And how fortunate that is, because, at least in our opinion, it is quite possibly the most beautiful wine bottle in the world, especially when wrapped in its trademark amber cellophane. Chef de Cave Jean-Baptiste Lecaillon explained the practicalities:
”We started using cellophane in the late 1970s, and there were still bottles with and without cellophane available in the early 1980s. Champagne is a light-sensitive product, so even though the cellophane is beautiful, it also plays a key role in protecting the Cristal from ultraviolet radiation. The amber cellophane also makes the bottle instantly recognisable, thus serving as a brand-building tool.”
The story of Cristal’s genuine crystal bottle is well-known. This is why we were surprised to discover that there is not one true crystal bottle in existence or even a photograph of one.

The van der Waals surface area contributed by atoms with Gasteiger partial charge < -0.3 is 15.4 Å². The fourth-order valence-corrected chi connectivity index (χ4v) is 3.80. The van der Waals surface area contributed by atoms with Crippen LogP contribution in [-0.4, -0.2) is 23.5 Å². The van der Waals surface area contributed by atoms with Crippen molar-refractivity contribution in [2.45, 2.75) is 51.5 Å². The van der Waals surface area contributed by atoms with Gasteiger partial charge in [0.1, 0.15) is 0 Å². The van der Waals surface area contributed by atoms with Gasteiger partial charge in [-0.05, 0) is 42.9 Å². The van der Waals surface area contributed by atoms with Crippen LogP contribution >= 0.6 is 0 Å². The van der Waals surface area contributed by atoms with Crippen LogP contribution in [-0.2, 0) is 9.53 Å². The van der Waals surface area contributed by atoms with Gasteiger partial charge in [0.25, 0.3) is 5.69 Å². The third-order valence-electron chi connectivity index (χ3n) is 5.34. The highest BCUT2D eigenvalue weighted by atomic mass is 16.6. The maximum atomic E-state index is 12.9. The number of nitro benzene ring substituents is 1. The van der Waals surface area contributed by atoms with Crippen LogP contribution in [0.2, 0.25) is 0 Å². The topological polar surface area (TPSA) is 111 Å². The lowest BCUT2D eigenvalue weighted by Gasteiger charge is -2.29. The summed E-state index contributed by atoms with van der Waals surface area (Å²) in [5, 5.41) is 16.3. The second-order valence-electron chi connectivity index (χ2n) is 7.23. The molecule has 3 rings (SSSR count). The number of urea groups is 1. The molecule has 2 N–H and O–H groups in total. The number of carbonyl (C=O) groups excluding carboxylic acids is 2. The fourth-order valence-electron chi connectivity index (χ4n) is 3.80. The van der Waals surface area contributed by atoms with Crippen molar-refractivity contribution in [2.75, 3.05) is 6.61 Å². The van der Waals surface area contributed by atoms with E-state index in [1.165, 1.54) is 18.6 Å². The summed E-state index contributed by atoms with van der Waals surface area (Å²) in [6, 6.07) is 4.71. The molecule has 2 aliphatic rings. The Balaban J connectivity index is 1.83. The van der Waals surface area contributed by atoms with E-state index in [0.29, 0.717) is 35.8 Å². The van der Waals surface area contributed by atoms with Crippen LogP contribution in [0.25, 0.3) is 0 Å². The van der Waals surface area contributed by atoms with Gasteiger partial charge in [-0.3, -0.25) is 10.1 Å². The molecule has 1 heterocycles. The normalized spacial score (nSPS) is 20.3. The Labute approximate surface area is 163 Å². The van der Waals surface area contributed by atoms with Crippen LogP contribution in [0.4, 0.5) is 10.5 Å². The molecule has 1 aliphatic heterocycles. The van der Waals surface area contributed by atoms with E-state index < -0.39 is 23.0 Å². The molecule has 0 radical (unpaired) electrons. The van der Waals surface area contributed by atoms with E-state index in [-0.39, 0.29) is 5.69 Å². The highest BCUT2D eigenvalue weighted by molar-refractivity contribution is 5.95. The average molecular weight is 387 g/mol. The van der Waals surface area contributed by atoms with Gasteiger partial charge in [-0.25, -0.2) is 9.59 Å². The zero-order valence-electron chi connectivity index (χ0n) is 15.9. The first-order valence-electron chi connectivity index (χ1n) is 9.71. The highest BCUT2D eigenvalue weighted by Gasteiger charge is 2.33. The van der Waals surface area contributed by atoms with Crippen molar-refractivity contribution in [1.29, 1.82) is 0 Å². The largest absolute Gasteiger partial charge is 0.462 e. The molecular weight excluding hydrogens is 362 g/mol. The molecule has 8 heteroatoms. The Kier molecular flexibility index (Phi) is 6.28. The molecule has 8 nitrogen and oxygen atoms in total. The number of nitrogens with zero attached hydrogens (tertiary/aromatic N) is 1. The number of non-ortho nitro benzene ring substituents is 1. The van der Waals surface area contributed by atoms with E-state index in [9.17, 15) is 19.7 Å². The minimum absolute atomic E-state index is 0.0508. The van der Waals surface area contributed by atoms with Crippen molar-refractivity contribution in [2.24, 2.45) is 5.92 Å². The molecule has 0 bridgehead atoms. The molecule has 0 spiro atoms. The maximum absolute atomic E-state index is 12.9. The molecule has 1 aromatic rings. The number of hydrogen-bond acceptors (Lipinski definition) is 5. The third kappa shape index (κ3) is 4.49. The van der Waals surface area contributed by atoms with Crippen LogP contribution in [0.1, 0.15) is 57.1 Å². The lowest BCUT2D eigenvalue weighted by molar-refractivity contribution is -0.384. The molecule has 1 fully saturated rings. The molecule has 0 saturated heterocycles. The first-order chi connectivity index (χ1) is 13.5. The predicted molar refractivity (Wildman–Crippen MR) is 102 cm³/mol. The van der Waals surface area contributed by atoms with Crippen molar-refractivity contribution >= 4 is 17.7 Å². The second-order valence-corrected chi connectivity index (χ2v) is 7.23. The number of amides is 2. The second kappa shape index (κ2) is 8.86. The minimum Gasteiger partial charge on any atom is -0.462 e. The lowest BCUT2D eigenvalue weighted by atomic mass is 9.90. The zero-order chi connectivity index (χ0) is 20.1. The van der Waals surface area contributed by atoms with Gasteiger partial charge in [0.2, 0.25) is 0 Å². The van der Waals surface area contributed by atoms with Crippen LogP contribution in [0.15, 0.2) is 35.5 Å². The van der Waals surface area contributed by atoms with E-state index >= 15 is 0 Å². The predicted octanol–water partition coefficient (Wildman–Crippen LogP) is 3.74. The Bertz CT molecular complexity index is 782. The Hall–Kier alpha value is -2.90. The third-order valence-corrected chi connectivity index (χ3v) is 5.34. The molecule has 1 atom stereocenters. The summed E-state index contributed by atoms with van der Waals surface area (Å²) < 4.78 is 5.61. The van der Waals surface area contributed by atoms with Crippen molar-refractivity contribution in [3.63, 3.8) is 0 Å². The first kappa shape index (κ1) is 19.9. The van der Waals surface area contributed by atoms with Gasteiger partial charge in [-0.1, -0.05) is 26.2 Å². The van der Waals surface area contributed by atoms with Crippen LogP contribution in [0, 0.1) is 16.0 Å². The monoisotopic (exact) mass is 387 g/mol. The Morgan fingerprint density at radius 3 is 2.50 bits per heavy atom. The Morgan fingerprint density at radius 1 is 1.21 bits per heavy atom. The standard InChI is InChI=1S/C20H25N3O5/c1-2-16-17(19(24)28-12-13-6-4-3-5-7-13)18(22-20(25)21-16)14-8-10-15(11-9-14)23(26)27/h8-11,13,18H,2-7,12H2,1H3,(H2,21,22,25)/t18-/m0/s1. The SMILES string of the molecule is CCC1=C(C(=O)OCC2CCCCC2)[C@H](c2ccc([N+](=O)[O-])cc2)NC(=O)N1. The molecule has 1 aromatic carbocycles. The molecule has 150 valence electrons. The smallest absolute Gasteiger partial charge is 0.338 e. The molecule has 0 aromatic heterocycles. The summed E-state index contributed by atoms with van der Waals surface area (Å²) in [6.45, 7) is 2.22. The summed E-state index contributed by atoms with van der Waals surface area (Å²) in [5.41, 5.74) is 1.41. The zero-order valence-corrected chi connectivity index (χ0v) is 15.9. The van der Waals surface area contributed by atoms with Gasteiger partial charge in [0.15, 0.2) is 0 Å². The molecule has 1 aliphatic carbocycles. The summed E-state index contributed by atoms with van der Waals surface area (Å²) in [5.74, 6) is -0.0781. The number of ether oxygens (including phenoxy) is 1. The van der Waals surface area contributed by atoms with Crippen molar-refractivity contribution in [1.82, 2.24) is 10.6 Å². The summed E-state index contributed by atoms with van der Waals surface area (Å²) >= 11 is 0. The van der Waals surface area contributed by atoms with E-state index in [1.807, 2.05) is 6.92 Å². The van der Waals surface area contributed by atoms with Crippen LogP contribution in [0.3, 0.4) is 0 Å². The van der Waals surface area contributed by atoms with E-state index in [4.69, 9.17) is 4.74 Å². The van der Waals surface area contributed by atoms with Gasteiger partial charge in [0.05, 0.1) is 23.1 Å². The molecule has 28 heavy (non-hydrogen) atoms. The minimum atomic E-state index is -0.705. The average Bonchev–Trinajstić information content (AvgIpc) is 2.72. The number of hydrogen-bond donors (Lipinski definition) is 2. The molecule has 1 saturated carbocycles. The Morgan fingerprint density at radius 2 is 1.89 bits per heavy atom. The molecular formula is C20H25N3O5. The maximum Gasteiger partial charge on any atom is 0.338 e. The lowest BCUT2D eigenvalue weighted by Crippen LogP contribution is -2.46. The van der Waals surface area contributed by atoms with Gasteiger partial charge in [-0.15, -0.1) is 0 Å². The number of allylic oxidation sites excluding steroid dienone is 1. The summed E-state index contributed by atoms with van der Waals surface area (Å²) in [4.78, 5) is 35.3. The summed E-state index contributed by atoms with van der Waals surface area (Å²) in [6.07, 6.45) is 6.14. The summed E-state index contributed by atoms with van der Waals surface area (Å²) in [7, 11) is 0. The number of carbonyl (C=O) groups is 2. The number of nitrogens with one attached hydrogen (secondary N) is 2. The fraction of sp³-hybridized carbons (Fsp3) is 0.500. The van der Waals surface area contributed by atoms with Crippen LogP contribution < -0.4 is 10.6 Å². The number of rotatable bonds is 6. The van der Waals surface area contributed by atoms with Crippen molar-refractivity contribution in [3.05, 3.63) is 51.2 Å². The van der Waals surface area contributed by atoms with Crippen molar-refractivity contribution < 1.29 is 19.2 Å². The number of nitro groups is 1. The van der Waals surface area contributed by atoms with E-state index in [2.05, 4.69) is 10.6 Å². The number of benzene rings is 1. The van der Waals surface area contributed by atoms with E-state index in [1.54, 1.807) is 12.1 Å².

”Unfortunately, that’s true”, says Lorson, and continues: ”We’ve been searching high and low without any luck. But then again, Cristal was only packaged in crystal bottles for one or two years. The bottle was too weak to withstand the pressure and, because the Tsar’s champagne was so sweet, there was some post-fermentation, and the resulting losses were too much even for the extravagant Tsar.”



The 1970s were a turning point of sorts for Roederer and Cristal. Camille Olry-Roederer’s grandson Jean-Claude Rouzaud joined the house and gradually took the helm. It was a rough start, as TCA, a chemical compound that causes cork taint, infested the Roederer cellars. The young man faced an enormous undertaking. A huge volume of wine had to be taken off the market and disposed of, and the entire production facility had to be sterilised and rebuilt.